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Before 9/11 There Was 6/5

The War on Blood


Osama bin Laden, architect of the worst attack on American soil and the flash point for the war on terror, is dead. The symbolic significance for this nation is profound and while this war continues to be fought, for some the killing of Bin Laden has brought closure to this tragic moment in our history. The victims of 9/11 who lost family members and the people who died that day have been honored and remembered with commemorative events and speeches and just last week President Obama visited “ground zero” to give recognition to these truly deserving victims.

But what’s lost is that this is not the first time the citizens of this country have been attacked and ironically from an enemy within our borders instead of a foreign intruder.

On June 5, 1981, the first case of AIDS was diagnosed in a person with hemophilia. For the blood disorder community this was the beginning of a horrific nightmare for the patients and their families that continues to this day. For the hemophilia community who numbered 20,000 in the 1980s, over half—10,000—were killed by AIDS and the co-infection Hepatitis C, and many more were infected with these insidious diseases that they must battle every day for the rest of their lives.

How could this happen? And who was the perpetrator of this despicable act?

Hemophilia is a clotting disorder that one out of every 5,000 males are born with in this country. People with this disease are missing a “key protein” that contributes to the clotting of blood when the body sustains trauma. This protein or factor, called factor VIII, is produced in the liver. Only a liver transplant can cure this disease.

In the late 1960s a new medication produced from human blood donation was developed: When injected, it stopped bleeding for hemorrhages that are life-threatening and destructive to organs and joints of the hemophiliac. It was a miracle drug that was to become a vicious killer when power and greed were allowed to run rampant and unchecked.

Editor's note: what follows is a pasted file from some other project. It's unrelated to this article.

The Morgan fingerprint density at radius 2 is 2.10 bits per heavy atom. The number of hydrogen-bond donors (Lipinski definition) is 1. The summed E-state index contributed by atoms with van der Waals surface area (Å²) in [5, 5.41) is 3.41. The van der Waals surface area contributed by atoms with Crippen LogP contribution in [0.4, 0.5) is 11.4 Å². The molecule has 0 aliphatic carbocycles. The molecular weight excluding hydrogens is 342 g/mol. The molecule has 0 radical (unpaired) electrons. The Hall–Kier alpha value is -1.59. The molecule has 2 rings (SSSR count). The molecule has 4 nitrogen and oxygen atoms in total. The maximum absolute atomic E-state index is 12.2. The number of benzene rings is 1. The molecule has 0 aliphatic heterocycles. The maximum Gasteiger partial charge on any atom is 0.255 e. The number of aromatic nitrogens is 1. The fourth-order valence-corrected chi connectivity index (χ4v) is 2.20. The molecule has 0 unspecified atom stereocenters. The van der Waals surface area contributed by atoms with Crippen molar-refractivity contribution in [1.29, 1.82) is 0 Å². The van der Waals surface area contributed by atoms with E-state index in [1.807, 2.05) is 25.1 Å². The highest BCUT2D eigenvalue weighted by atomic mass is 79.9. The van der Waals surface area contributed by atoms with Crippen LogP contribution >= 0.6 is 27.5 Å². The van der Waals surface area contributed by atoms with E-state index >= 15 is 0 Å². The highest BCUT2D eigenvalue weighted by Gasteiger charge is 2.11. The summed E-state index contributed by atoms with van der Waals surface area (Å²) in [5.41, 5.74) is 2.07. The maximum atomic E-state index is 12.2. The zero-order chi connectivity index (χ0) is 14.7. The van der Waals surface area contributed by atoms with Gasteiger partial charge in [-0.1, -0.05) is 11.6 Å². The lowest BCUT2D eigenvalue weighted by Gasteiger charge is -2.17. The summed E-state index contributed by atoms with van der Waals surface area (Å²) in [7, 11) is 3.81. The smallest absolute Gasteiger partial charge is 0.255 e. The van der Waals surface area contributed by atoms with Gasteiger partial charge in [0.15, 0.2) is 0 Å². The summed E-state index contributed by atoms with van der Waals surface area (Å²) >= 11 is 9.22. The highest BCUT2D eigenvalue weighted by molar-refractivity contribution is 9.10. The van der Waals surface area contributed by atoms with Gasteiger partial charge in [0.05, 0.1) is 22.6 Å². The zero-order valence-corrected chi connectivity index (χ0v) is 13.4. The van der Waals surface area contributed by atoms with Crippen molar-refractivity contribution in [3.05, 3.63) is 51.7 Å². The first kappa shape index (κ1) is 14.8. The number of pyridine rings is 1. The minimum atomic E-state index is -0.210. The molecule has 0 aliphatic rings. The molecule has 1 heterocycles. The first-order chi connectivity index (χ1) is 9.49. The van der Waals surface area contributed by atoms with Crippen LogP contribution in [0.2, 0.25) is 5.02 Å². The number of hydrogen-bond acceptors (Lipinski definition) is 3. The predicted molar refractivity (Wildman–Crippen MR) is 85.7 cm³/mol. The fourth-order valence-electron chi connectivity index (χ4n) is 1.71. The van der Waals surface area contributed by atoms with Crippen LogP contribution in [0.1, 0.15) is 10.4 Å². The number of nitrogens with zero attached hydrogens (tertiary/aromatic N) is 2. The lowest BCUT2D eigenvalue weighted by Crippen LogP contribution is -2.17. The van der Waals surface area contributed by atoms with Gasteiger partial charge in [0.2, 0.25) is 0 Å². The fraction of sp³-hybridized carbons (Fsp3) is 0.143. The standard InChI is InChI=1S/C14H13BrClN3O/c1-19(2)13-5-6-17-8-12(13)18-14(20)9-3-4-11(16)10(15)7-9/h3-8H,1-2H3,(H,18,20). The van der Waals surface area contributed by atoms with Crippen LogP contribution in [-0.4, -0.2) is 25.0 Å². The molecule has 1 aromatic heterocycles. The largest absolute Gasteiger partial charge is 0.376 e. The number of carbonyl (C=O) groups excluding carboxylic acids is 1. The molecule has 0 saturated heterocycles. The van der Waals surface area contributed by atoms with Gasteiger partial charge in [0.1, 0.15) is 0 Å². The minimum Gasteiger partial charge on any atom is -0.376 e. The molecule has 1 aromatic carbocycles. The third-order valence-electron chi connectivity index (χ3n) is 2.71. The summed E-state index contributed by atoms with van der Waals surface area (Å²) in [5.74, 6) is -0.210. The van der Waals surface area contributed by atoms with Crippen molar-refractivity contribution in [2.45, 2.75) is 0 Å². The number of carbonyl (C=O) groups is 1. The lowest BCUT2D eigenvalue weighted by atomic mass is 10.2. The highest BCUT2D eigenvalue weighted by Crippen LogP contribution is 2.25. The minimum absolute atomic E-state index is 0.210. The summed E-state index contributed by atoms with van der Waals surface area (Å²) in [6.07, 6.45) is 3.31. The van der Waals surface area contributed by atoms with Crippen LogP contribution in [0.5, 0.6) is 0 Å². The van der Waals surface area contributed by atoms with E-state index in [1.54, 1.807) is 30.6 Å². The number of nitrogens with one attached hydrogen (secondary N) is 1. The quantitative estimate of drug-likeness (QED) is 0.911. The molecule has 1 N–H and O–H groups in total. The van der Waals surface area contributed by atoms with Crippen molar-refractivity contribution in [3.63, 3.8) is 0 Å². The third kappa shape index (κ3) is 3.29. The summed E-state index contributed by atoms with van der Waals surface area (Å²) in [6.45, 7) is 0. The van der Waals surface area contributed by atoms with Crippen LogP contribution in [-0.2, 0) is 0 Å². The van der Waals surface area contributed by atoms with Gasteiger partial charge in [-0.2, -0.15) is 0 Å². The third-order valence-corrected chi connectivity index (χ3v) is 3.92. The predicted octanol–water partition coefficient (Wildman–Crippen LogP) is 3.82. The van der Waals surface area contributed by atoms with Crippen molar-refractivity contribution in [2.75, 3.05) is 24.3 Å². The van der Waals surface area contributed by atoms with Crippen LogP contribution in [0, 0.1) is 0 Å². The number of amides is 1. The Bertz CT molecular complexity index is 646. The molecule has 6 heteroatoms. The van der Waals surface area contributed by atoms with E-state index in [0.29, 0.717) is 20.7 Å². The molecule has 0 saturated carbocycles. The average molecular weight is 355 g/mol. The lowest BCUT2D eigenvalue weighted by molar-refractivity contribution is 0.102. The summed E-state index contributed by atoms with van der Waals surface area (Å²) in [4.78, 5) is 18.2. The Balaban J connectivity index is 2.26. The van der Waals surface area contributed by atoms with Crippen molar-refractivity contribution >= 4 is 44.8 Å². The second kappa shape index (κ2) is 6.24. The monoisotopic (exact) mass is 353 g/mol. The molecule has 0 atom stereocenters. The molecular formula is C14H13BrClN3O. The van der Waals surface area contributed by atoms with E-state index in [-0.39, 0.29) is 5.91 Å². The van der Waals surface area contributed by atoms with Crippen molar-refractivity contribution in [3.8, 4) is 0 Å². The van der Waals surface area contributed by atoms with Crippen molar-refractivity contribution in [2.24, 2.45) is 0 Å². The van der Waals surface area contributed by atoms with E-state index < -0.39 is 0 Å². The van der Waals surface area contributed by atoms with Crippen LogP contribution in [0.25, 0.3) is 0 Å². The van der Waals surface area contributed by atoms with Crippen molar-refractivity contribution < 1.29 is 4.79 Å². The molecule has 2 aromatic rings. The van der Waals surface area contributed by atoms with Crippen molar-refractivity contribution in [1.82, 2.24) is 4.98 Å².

The blood product that was supposed to give all of us a better life was sabotaged by the worst natures of executives at the pharmaceutical companies who produced this drug. Companies, most notably Baxter Hyland and Bayer, accepted blood taken from people in prison and other highly questionable sources, pooled it so that many donors would be in the same batch, and produced Factorate for people with hemophilia.

This tainted product (which was monopolized by the few drug companies who manufactured it) was then marketed with the intent of convincing patients it was safe and could be used often, even prophylacticly. It became over time not only the most effective product in controlling bleeding but basically the only medication any hemophiliac in this country could use.

As the community continued to infuse this product through its veins, it was playing a deadly game of Russian Roulette.

On June 5, 1981 the War on Blood had begun. Today, 30 years later, we as a community continue to bury our dead and pick up our wounded, but, sadly, we do it alone. Despite numerous efforts to bring this national tragedy to light, we cannot awaken a sleeping nation to the carnage left by this blood terrorist action against these Americans. We do not have a national memorial, and there has not been one American President in this country willing to give comfort to the mothers, fathers, brothers, and sisters who lost loved ones.

What we do have is an open wound with no closure and a bleeding inhumanity that can and will happen again if all of us do not remain vigilant.

Two days in American history: 9/11/2001 and 6/5/1981. But today only one is encouraged to remember, and one has been terribly forgotten.

Author’s note: As this story was written this past Mother’s Day, I dedicate it to all the mothers who lost sons with hemophilia to AIDS or Hepatitis C, including Mrs. Mary Lou Murphy and Mrs. Terry MacNeil, who between them lost three sons to the War on Blood.

Jeffrey R. Moualim lives in Santa Ynez. He is treasurer of the Committee of Ten Thousand, a national grassroots advocacy organization for people with hemophilia, HIV, and HCV, based In Washington D.C., and Santa Barbara.

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